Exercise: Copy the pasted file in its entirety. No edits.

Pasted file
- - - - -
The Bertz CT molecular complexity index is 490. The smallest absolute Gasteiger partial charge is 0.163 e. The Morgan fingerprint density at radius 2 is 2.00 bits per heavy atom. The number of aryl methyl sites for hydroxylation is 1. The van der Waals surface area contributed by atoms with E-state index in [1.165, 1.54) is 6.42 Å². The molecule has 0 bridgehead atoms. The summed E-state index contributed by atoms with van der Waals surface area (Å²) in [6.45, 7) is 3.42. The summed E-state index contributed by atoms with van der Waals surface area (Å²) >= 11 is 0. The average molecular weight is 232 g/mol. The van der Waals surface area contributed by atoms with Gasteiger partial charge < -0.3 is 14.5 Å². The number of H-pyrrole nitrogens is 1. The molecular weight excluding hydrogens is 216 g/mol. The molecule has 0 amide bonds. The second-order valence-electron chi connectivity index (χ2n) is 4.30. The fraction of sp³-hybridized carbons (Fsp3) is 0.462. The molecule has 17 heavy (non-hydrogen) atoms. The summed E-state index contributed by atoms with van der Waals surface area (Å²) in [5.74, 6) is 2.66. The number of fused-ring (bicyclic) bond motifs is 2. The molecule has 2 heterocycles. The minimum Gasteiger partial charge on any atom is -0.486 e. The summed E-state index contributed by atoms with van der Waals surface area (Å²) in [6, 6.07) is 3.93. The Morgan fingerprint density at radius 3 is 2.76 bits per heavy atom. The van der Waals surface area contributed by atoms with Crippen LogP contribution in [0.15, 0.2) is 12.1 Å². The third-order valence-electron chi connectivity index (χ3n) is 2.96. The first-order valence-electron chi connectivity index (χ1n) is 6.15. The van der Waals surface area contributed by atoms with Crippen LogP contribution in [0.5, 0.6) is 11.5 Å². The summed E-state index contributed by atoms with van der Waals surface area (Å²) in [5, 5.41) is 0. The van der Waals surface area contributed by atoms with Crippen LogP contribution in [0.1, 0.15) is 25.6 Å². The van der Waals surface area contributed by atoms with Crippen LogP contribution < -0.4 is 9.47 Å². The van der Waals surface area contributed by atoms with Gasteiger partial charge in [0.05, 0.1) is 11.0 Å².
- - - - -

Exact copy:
The Bertz CT molecular complexity index is 490. The smallest absolute Gasteiger partial charge is 0.163 e. The Morgan fingerprint density at radius 2 is 2.00 bits per heavy atom. The number of aryl methyl sites for hydroxylation is 1. The van der Waals surface area contributed by atoms with E-state index in [1.165, 1.54) is 6.42 Å². The molecule has 0 bridgehead atoms. The summed E-state index contributed by atoms with van der Waals surface area (Å²) in [6.45, 7) is 3.42. The summed E-state index contributed by atoms with van der Waals surface area (Å²) >= 11 is 0. The average molecular weight is 232 g/mol. The van der Waals surface area contributed by atoms with Gasteiger partial charge < -0.3 is 14.5 Å². The number of H-pyrrole nitrogens is 1. The molecular weight excluding hydrogens is 216 g/mol. The molecule has 0 amide bonds. The second-order valence-electron chi connectivity index (χ2n) is 4.30. The fraction of sp³-hybridized carbons (Fsp3) is 0.462. The molecule has 17 heavy (non-hydrogen) atoms. The summed E-state index contributed by atoms with van der Waals surface area (Å²) in [5.74, 6) is 2.66. The number of fused-ring (bicyclic) bond motifs is 2. The molecule has 2 heterocycles. The minimum Gasteiger partial charge on any atom is -0.486 e. The summed E-state index contributed by atoms with van der Waals surface area (Å²) in [6, 6.07) is 3.93. The Morgan fingerprint density at radius 3 is 2.76 bits per heavy atom. The van der Waals surface area contributed by atoms with Crippen LogP contribution in [0.15, 0.2) is 12.1 Å². The third-order valence-electron chi connectivity index (χ3n) is 2.96. The first-order valence-electron chi connectivity index (χ1n) is 6.15. The van der Waals surface area contributed by atoms with Crippen LogP contribution in [0.5, 0.6) is 11.5 Å². The summed E-state index contributed by atoms with van der Waals surface area (Å²) in [5, 5.41) is 0. The van der Waals surface area contributed by atoms with Crippen LogP contribution in [0.1, 0.15) is 25.6 Å². The van der Waals surface area contributed by atoms with Crippen LogP contribution < -0.4 is 9.47 Å². The van der Waals surface area contributed by atoms with Gasteiger partial charge in [0.05, 0.1) is 11.0 Å².